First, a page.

On a spring day a couple of years ago, I met with some internal medicine residents in a “Healthcare Systems Immersion” elective. I was to provide thoughts about the nonclinical portion of my work that I spend consulting with other hospitalist groups.
Explore this issue:January 2016
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I asked for their thoughts about whether the ranks of doctors providing direct bedside care were losing too many of the most talented clinicians to nonclinical roles. The most vocal resident was confident that was not the case; these doctors would ultimately have a positive impact on the care of larger numbers of patients through administrative work than through direct patient care.
I wonder if she is right.
Numerous Hospitalists Opt for Nonnclinical Work
It seems like lots of hospitalists are transitioning to nonclinical work. My experience is that most who have administrative or other nonclinical roles continue—for part of their time—to provide direct patient care. But some leave clinical work behind altogether. Some of them are very prominent people in our field, like the top physician at CMS, the current U.S. Surgeon General, and this year’s most influential physician executive as judged by Modern Healthcare. I think it is pretty cool that these people come from our specialty.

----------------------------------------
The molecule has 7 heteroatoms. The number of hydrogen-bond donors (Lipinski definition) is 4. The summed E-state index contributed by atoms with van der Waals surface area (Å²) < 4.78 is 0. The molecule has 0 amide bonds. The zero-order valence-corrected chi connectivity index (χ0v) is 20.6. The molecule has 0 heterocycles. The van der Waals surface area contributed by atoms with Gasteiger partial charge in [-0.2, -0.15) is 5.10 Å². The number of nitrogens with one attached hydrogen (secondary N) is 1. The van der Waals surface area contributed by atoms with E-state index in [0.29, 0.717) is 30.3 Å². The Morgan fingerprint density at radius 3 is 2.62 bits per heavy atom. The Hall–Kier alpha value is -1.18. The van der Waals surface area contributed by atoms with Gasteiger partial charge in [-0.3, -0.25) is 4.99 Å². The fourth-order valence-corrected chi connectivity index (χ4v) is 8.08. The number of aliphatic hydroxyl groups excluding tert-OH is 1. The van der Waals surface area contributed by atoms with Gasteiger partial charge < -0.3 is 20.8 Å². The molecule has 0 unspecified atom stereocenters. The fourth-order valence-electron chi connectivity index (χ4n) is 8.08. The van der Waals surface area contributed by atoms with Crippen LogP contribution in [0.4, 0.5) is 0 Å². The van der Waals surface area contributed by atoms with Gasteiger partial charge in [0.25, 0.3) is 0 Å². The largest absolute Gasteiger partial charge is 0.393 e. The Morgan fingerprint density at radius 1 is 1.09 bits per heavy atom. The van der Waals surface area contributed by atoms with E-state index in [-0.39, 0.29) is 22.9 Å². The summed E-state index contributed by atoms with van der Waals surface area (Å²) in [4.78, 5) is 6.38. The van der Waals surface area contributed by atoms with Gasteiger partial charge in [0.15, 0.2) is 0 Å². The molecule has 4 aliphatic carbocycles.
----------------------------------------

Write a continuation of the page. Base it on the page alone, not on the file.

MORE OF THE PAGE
I couldn’t find published survey data on the portion of hospitalists, or doctors in any specialty, who have entirely (or almost entirely) nonclinical roles. My impression is that this was a vanishingly small number across all specialties 30 or 40 years ago, but it seems to have increased pretty dramatically in the last 10 years. At the start of my career, few hospitals had a physician in an administrative position. Now it is common.
Physician leadership roles now include information technology (CMIO), quality (CQO), leader of the employed physician group, and hospital CEO (at least two hospitalists I know are in this role). And there are lots of nonclinical roles for doctors outside of hospitals.
Pros, Cons for Healthcare
I’ve had mixed feelings watching many people leave clinical practice. Most of them, like those mentioned above, continue to make important contributions to our healthcare system; they improve the services and care patients receive. Yet it seems like some of the best clinicians are taken from active practice and are difficult to replace.
At the start of my career, the few doctors who left clinical practice for nonclinical work tended to do so late in their careers. Now many make this choice very early in their careers. Of the six or seven residents I met with above, several planned to pursue entirely nonclinical work either immediately upon completing residency or after just a few years of clinical practice. They were at one of the top internal medicine programs in the country and will, presumably, provide direct clinical care to a really small number of patients over their careers.